For example, in engineered bio-implantable tissues, imaging technologies could be used to assess sample viability and safety prior to implant. Traditional histological methods of assessing sample viability are destructive by nature, and thus not suitable for quality control (QC) of these highly sensitive implantable organs and tissues.
Even before bio-implantable tissue technologies are ready for human application, imaging tools can help drive innovation in this space by allowing researchers to optimise their tissue engineering protocols and evaluate the results with a faster feedback loop (seeing the results in real time vs waiting weeks for histologic workup).
Imaging could also be leveraged in precision medicine efforts or developing new cell therapies.3, 4 Researchers in these fields can evaluate tumour molecular and functional metrics before, during and after therapy in a longitudinal manner. This can help to accelerate discoveries such as why certain tumours respond to novel cell and gene therapies and others do not, tuning the optimal dosing and delivery timelines and evaluating which biological processes underpin drug resistance (by timing study endpoints to inflection points in tumour growth, when the dynamics of the microenvironment rapidly shift).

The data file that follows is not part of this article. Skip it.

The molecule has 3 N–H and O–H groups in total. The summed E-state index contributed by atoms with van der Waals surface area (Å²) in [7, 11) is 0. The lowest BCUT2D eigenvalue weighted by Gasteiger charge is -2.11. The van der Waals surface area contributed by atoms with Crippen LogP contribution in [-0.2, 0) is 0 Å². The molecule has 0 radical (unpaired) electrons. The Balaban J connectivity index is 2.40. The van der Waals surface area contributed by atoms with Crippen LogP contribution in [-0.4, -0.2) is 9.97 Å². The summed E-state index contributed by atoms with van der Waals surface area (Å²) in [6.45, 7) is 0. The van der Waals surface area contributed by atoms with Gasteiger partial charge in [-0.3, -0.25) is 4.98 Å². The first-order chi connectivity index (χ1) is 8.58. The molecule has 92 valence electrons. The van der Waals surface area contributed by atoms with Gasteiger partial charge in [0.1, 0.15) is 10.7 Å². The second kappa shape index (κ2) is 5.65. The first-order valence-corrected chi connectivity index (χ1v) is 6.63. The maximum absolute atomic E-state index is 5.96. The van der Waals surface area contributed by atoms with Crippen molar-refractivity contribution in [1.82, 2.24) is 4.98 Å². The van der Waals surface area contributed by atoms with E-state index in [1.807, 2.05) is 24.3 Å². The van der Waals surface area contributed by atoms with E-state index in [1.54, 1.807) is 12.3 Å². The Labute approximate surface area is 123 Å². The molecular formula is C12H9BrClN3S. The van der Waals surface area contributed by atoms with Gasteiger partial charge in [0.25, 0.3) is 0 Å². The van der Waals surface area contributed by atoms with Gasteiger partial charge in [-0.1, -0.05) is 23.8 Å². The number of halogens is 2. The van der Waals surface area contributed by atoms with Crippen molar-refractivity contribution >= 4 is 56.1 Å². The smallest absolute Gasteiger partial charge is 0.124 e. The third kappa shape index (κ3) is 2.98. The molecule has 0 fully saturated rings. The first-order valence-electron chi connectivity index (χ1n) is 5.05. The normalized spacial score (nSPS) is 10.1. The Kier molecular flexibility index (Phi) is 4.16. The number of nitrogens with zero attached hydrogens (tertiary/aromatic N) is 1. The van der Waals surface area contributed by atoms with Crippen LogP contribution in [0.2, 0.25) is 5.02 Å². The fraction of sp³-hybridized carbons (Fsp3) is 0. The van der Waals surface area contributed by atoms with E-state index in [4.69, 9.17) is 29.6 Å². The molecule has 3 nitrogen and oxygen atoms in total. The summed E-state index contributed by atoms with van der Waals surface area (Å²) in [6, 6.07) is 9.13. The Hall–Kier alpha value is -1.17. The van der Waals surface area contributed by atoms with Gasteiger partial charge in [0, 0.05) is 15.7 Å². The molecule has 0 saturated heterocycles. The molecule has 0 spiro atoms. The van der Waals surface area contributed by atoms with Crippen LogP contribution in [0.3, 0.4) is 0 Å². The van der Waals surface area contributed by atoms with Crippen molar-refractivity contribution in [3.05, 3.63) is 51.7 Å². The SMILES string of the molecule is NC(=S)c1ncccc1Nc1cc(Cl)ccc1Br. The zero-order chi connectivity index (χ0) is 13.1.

IPT: How do you see the field of preclinical imaging developing in the next five years?

JT: The proportion of genomic medicines in the drug development pipeline continues to grow as well as reliance on technologies such as preclinical imaging to test and validate functional response to molecular alterations. In order to meet this increased demand, I expect there will be increased reliance on automation to both provide rapid, consistent capture of high-quality functional and anatomical images and also to automate the analysis pipeline, making use of AI and machine learning to segment and analyse and predict response.
As a result of improved automation across the entire life sciences market, preclinical imaging will see a dramatic shift toward faster and more user-agnostic workflows that increasingly accelerate and standardise acquisitions and analysis. This will allow different labs to more easily compare data sets and collaborate more effectively. Additionally, improved automation will reduce the barrier to entry for new users by eliminating bottlenecks that exist within some imaging modalities, further driving discoveries by allowing wider impact of these powerful imaging tools. This combination of streamlining and better clinical predictivity means the right, novel or even curative therapies are progressed through development pipelines faster to overcome the world’s greatest health challenges.
  1. Mol Imaging Biol. 2023 Jun;25(3):560-568.
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As Life Sciences Market Segment leader Dr Jacob G Tesdorpf is leading Revvity’s segment strategy team for the life sciences markets. Since joining Revvity he led product management and application teams for plate readers, high content screening and preclinical imaging.